1. “Trouble” – Joseph Decosimo. Decosimo’s voice is the perfect fit for this hope-in-distress tune: earnest, soft, sturdy, and beautiful. The banjo and fiddle accompaniment are perfect foils to Decosimo’s flooring vocal performance. I’m trying to hold myself back from hyperbole here on how much this performance struck me. Amazing. Highly recommended.
2. “Year of the Dragon” – Blue Water Highway. No can fully pick up the mantle of Bruce Springsteen, but Blue Water Highway continues to carry the torch of The Boss’s road-tested rock-folk about blue collar people in hard situations. This one’s a brilliant set of lyrics set to ringing snare, chiming guitar, and yearning vocals. Highly recommended.
3. “The Life of Trees” – Matthew Squires & The Learning Disorders. A jaunty, quirky love song that speaks to the power of romance to (temporarily?) override cynicism. (Shoutout to Paul Simon.)
4. “Symposium” – Beatenberg. A smooth, well-turned indie-pop jam reminiscent of Vampire Weekend’s quietest moments.
5. “Take on Me” – Joe Policastro Trio. A fun jazz rendition of the classic A-HA jam. The drumming is particularly tasty.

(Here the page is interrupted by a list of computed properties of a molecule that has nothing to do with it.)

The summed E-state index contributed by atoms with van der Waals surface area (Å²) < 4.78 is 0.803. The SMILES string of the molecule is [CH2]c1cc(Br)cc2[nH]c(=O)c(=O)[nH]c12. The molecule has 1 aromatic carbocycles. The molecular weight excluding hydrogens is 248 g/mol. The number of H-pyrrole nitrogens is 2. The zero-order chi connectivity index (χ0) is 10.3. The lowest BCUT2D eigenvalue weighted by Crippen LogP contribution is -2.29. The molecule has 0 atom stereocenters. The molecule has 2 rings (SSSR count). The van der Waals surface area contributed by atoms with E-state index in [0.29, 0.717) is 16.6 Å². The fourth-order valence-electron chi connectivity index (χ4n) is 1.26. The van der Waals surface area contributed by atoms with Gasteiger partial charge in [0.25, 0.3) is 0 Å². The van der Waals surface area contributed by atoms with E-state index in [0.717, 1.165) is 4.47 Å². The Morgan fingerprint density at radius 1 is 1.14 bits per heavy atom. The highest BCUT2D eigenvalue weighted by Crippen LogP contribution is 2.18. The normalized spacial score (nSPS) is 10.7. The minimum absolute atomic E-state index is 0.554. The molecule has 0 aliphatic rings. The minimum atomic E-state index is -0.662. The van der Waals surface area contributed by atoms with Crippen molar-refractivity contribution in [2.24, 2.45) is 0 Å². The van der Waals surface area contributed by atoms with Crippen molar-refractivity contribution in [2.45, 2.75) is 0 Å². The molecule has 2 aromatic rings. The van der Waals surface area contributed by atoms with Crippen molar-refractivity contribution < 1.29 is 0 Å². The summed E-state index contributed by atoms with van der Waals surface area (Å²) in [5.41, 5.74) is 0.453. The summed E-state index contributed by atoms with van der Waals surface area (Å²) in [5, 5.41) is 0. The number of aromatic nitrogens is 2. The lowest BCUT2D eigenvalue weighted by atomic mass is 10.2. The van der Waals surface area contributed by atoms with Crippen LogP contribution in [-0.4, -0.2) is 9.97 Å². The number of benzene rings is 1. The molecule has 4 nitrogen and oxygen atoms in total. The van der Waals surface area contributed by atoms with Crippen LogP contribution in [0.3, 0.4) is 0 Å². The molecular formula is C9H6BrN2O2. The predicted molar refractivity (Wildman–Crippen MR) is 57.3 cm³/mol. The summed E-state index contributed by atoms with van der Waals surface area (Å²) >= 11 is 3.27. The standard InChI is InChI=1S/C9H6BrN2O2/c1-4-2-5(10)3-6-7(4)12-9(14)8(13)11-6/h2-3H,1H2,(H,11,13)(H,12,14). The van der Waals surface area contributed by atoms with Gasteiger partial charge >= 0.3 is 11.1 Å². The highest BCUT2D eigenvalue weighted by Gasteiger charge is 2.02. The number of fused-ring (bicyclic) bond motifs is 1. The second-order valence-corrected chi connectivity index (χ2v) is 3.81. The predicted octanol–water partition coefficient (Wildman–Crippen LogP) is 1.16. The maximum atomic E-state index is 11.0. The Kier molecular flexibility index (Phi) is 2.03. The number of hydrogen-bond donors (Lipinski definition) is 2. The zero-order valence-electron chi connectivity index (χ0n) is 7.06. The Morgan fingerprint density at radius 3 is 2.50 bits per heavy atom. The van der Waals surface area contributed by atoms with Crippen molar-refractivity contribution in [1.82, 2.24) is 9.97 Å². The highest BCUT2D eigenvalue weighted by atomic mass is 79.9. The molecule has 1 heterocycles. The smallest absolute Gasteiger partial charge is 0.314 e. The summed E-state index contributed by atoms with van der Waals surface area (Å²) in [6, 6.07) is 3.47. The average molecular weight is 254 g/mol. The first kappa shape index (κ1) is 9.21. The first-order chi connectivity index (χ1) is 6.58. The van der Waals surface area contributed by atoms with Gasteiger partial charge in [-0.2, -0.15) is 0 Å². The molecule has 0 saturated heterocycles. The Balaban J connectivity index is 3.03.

6. “Kutamba” – Junior Simba. Thumping rhythms, moody atmosphere, indelible vocal contributions, found sound, and old-school jazz riffs make this an unusual and impressive dance track.
7. “CCCP” – Blue Nectarine. Blue Nectarine’s late single celebrates the band’s first release after joining Wolf Entertainment. The US band twists a rap in rock vibes. “СССР” (spelled in Russian letters) is USSR in English. Sisters Evelyn & Dina Simonian (choreography/dance) create an avant-garde punk/rap weirdness in this video that feels like a mix of the Little Rascals and The Clash in its aesthetic. Filled with paradox, its unique, raw, homegrown feel draws audiences into this trip-rock world of sonic genre-bending. Incredible! —Lisa Whealy
8.”The Dream” – Gold Panda. A lightly glitchy, hustle-bustle electro cut that displays easy warmth (harp!) and frenetic skittering beats with equal aplomb.